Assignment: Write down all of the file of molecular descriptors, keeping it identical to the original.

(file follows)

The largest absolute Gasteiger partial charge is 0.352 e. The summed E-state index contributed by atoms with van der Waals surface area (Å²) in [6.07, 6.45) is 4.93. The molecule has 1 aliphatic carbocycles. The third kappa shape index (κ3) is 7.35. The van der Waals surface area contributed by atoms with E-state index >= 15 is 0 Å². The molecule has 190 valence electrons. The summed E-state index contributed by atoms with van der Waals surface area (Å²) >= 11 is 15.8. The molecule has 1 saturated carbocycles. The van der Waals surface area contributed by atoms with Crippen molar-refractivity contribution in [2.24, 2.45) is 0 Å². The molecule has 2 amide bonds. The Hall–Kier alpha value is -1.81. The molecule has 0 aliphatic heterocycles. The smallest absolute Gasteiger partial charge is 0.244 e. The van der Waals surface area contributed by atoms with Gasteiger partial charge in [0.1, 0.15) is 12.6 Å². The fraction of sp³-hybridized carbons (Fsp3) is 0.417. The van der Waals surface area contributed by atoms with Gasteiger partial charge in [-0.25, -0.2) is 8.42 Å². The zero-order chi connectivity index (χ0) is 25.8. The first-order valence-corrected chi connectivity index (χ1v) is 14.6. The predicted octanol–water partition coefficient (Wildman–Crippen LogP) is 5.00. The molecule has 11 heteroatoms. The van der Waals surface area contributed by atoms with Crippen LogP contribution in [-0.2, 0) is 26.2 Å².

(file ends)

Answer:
The largest absolute Gasteiger partial charge is 0.352 e. The summed E-state index contributed by atoms with van der Waals surface area (Å²) in [6.07, 6.45) is 4.93. The molecule has 1 aliphatic carbocycles. The third kappa shape index (κ3) is 7.35. The van der Waals surface area contributed by atoms with E-state index >= 15 is 0 Å². The molecule has 190 valence electrons. The summed E-state index contributed by atoms with van der Waals surface area (Å²) >= 11 is 15.8. The molecule has 1 saturated carbocycles. The van der Waals surface area contributed by atoms with Crippen molar-refractivity contribution in [2.24, 2.45) is 0 Å². The molecule has 2 amide bonds. The Hall–Kier alpha value is -1.81. The molecule has 0 aliphatic heterocycles. The smallest absolute Gasteiger partial charge is 0.244 e. The van der Waals surface area contributed by atoms with Gasteiger partial charge in [0.1, 0.15) is 12.6 Å². The fraction of sp³-hybridized carbons (Fsp3) is 0.417. The van der Waals surface area contributed by atoms with Gasteiger partial charge in [-0.25, -0.2) is 8.42 Å². The zero-order chi connectivity index (χ0) is 25.8. The first-order valence-corrected chi connectivity index (χ1v) is 14.6. The predicted octanol–water partition coefficient (Wildman–Crippen LogP) is 5.00. The molecule has 11 heteroatoms. The van der Waals surface area contributed by atoms with Crippen LogP contribution in [-0.2, 0) is 26.2 Å².